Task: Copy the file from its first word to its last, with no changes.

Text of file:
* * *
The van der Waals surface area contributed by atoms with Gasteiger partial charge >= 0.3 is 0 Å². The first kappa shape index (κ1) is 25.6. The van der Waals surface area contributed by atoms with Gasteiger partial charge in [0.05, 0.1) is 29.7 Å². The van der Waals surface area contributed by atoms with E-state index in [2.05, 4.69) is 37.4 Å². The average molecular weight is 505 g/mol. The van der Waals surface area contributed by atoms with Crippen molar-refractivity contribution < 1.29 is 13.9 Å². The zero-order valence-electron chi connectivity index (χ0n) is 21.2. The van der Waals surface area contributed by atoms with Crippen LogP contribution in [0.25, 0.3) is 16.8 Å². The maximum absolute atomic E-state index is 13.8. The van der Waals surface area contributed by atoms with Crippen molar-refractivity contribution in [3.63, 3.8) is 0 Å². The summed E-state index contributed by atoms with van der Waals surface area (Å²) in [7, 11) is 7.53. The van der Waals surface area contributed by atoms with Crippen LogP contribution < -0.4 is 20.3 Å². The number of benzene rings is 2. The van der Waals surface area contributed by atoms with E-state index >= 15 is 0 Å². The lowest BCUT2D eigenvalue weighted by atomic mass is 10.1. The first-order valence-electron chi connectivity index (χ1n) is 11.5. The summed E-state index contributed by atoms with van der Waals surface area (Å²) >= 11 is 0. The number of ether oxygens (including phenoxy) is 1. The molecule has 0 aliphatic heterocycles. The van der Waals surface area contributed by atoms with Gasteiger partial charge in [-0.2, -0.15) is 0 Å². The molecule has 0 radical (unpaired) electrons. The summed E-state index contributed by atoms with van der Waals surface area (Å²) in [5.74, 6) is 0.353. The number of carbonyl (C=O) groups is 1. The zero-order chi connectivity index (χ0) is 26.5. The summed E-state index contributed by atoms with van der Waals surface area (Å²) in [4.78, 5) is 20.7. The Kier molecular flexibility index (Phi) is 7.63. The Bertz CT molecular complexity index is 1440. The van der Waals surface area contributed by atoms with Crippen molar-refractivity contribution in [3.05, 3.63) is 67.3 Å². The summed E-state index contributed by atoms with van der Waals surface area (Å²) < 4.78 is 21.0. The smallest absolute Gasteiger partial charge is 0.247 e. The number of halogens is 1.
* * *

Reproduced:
The van der Waals surface area contributed by atoms with Gasteiger partial charge >= 0.3 is 0 Å². The first kappa shape index (κ1) is 25.6. The van der Waals surface area contributed by atoms with Gasteiger partial charge in [0.05, 0.1) is 29.7 Å². The van der Waals surface area contributed by atoms with E-state index in [2.05, 4.69) is 37.4 Å². The average molecular weight is 505 g/mol. The van der Waals surface area contributed by atoms with Crippen molar-refractivity contribution < 1.29 is 13.9 Å². The zero-order valence-electron chi connectivity index (χ0n) is 21.2. The van der Waals surface area contributed by atoms with Crippen LogP contribution in [0.25, 0.3) is 16.8 Å². The maximum absolute atomic E-state index is 13.8. The van der Waals surface area contributed by atoms with Crippen molar-refractivity contribution in [3.63, 3.8) is 0 Å². The summed E-state index contributed by atoms with van der Waals surface area (Å²) in [7, 11) is 7.53. The van der Waals surface area contributed by atoms with Crippen LogP contribution < -0.4 is 20.3 Å². The number of benzene rings is 2. The van der Waals surface area contributed by atoms with E-state index >= 15 is 0 Å². The lowest BCUT2D eigenvalue weighted by atomic mass is 10.1. The first-order valence-electron chi connectivity index (χ1n) is 11.5. The summed E-state index contributed by atoms with van der Waals surface area (Å²) >= 11 is 0. The number of ether oxygens (including phenoxy) is 1. The molecule has 0 aliphatic heterocycles. The van der Waals surface area contributed by atoms with Gasteiger partial charge in [-0.2, -0.15) is 0 Å². The molecule has 0 radical (unpaired) electrons. The summed E-state index contributed by atoms with van der Waals surface area (Å²) in [5.74, 6) is 0.353. The number of carbonyl (C=O) groups is 1. The zero-order chi connectivity index (χ0) is 26.5. The summed E-state index contributed by atoms with van der Waals surface area (Å²) in [4.78, 5) is 20.7. The Kier molecular flexibility index (Phi) is 7.63. The Bertz CT molecular complexity index is 1440. The van der Waals surface area contributed by atoms with Crippen molar-refractivity contribution in [3.05, 3.63) is 67.3 Å². The summed E-state index contributed by atoms with van der Waals surface area (Å²) < 4.78 is 21.0. The smallest absolute Gasteiger partial charge is 0.247 e. The number of halogens is 1.